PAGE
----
1. Introduction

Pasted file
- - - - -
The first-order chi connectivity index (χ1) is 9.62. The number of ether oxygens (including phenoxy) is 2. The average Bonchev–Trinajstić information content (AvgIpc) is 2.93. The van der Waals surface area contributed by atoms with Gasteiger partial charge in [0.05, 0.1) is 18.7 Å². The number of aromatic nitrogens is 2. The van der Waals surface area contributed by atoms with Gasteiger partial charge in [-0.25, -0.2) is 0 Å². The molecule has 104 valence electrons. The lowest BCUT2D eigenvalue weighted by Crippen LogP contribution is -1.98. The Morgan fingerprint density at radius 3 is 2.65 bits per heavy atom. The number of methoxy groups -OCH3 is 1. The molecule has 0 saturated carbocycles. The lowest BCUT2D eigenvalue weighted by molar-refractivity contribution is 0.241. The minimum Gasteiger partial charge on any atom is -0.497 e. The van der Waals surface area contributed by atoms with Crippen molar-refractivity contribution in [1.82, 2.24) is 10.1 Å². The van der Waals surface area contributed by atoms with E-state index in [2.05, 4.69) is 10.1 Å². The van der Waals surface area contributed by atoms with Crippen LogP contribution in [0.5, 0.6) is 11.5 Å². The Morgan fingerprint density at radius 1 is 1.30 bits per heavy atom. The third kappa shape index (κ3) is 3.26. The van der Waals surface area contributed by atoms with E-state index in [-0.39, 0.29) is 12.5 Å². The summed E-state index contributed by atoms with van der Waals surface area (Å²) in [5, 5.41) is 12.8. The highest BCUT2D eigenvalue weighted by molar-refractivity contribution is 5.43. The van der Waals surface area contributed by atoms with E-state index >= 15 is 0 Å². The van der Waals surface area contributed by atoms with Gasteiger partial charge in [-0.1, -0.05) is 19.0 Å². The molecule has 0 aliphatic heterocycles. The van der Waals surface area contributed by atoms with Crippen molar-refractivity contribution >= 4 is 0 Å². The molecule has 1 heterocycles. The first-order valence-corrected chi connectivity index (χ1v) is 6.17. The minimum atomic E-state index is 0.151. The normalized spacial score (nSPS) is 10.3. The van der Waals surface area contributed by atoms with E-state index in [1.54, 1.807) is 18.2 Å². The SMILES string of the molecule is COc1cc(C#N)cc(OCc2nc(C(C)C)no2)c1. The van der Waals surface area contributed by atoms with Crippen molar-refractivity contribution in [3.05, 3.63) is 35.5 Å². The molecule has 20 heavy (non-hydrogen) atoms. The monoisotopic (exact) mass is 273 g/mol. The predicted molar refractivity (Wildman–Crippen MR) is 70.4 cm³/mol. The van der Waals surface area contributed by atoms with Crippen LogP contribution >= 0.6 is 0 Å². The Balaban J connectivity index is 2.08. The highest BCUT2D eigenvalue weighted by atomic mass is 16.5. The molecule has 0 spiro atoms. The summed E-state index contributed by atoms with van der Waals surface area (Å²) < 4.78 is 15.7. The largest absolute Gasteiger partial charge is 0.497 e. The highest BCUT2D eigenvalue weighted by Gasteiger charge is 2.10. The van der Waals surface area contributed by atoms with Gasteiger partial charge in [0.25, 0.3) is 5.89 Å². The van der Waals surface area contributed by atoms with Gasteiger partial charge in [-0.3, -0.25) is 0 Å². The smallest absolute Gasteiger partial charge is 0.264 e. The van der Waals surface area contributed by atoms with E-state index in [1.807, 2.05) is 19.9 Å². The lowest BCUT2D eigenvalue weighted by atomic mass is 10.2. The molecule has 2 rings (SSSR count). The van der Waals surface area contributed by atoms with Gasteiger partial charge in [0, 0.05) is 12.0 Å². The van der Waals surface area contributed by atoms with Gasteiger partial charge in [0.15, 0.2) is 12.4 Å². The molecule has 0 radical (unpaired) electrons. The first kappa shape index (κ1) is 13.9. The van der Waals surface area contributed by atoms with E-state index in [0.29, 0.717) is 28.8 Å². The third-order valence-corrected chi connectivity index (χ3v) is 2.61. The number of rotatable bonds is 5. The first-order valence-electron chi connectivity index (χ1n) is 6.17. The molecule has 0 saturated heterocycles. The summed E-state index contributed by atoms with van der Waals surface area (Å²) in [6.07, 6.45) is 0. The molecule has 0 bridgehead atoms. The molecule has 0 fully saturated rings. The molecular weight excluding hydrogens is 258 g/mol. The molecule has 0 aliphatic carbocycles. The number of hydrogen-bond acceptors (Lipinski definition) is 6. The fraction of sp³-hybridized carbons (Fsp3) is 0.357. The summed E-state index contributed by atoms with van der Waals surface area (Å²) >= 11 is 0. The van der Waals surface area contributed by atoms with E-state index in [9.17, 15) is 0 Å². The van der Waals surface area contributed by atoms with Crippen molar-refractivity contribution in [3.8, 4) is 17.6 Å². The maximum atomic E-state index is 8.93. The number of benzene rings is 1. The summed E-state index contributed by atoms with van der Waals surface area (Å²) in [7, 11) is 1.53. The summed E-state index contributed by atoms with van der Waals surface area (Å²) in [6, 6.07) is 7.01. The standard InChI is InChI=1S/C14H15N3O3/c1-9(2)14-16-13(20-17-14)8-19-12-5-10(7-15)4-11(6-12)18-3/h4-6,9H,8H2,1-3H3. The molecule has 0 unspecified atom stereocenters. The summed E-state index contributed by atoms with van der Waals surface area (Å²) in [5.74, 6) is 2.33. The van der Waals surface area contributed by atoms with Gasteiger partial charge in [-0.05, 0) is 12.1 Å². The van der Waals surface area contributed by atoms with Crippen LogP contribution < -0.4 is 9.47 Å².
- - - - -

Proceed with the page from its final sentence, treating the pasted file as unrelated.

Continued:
Radiation therapy is the most efficient system to deliver site-specific cytotoxicity in patients. The dominant focus of radiation therapy research for the past four decades has been extending the therapeutic margin of radiation therapy by increasing the radiosensitivity of cancer cells with radiosensitizing drugs, or decreasing the sensitivity of normal cells with radioprotectants. Despite this effort, such agents have shown limited clinical impact. Instead, advanced treatment planning and delivery techniques have permitted a dramatic escalation in the dose that can be safely delivered to a target site while sparing surrounding tissues. The imaging, physics, technology, and clinical science capability supporting these techniques have extended the use of radiation therapy such that it is now an alternative to surgery to control multiple individually targeted metastatic lesions in patients. The limited contribution of radiosensitizers and radioprotectors to clinical radiation therapy may relate to the fact that a significant portion of the tumor is normal tissue. For example, cancer cells subvert the conventional physiologic process of angiogenesis and vasculogenesis, orchestrated by myeloid cells, fibroblasts, smooth muscle cells, and endothelial cells. This stromal component of tumors can be highly relevant to outcome in cancer patients [1]. While the stromal cells may be abnormally manipulated by cancer cells, none of the stromal cells are transformed and may be critical targets within the treatment field [2]. The limited capacity of the stromal cells to keep up with the constant demands of cancer cell expansion results in hypoxia, which, despite escalating radiation doses, remains the single largest obstacle to efficacy in radiation therapy [3]. Following radiation-mediated death of cancer cells, the tumor can remain for a prolonged period, resulting in evolution of the site into scar tissue [4, 5], repopulation with residual cancer cells [6], or a slow dissolution. This interaction between the cancer cells and the stromal cells of the tumor represents a novel frontier in radiation research, particularly in view of the increased understanding of the immune biology of cancer.